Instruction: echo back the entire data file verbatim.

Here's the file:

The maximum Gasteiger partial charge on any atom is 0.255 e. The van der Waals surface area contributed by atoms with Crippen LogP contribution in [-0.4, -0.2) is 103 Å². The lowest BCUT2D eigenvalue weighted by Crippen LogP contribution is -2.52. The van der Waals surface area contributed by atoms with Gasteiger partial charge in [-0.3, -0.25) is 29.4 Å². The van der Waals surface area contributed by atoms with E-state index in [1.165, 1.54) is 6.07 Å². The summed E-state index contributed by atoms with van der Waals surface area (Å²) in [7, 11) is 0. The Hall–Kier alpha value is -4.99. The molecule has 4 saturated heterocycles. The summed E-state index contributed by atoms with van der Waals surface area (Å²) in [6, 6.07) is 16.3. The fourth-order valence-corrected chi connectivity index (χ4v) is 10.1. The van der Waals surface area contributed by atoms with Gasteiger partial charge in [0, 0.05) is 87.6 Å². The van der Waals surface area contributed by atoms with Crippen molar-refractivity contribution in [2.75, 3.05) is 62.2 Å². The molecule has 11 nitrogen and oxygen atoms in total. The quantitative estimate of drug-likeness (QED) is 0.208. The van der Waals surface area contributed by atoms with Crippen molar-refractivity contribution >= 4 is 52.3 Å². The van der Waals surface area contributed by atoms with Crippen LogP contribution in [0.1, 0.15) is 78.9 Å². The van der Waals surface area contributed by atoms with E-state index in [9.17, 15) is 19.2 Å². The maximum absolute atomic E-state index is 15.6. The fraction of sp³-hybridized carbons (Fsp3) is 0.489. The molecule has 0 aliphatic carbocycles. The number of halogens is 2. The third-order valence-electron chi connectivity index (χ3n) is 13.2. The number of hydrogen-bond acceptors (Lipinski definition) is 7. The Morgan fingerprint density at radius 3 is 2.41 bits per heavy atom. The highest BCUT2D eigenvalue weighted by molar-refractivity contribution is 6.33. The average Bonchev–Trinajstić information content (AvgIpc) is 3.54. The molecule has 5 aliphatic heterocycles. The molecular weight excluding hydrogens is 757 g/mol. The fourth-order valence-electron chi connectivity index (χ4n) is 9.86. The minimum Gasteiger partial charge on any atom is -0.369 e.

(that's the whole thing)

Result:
The maximum Gasteiger partial charge on any atom is 0.255 e. The van der Waals surface area contributed by atoms with Crippen LogP contribution in [-0.4, -0.2) is 103 Å². The lowest BCUT2D eigenvalue weighted by Crippen LogP contribution is -2.52. The van der Waals surface area contributed by atoms with Gasteiger partial charge in [-0.3, -0.25) is 29.4 Å². The van der Waals surface area contributed by atoms with E-state index in [1.165, 1.54) is 6.07 Å². The summed E-state index contributed by atoms with van der Waals surface area (Å²) in [7, 11) is 0. The Hall–Kier alpha value is -4.99. The molecule has 4 saturated heterocycles. The summed E-state index contributed by atoms with van der Waals surface area (Å²) in [6, 6.07) is 16.3. The fourth-order valence-corrected chi connectivity index (χ4v) is 10.1. The van der Waals surface area contributed by atoms with Gasteiger partial charge in [0, 0.05) is 87.6 Å². The van der Waals surface area contributed by atoms with Crippen molar-refractivity contribution in [2.75, 3.05) is 62.2 Å². The molecule has 11 nitrogen and oxygen atoms in total. The quantitative estimate of drug-likeness (QED) is 0.208. The van der Waals surface area contributed by atoms with Crippen molar-refractivity contribution >= 4 is 52.3 Å². The van der Waals surface area contributed by atoms with Crippen LogP contribution in [0.1, 0.15) is 78.9 Å². The van der Waals surface area contributed by atoms with E-state index in [9.17, 15) is 19.2 Å². The maximum absolute atomic E-state index is 15.6. The fraction of sp³-hybridized carbons (Fsp3) is 0.489. The molecule has 0 aliphatic carbocycles. The number of halogens is 2. The third-order valence-electron chi connectivity index (χ3n) is 13.2. The number of hydrogen-bond acceptors (Lipinski definition) is 7. The Morgan fingerprint density at radius 3 is 2.41 bits per heavy atom. The highest BCUT2D eigenvalue weighted by molar-refractivity contribution is 6.33. The average Bonchev–Trinajstić information content (AvgIpc) is 3.54. The molecule has 5 aliphatic heterocycles. The molecular weight excluding hydrogens is 757 g/mol. The fourth-order valence-electron chi connectivity index (χ4n) is 9.86. The minimum Gasteiger partial charge on any atom is -0.369 e.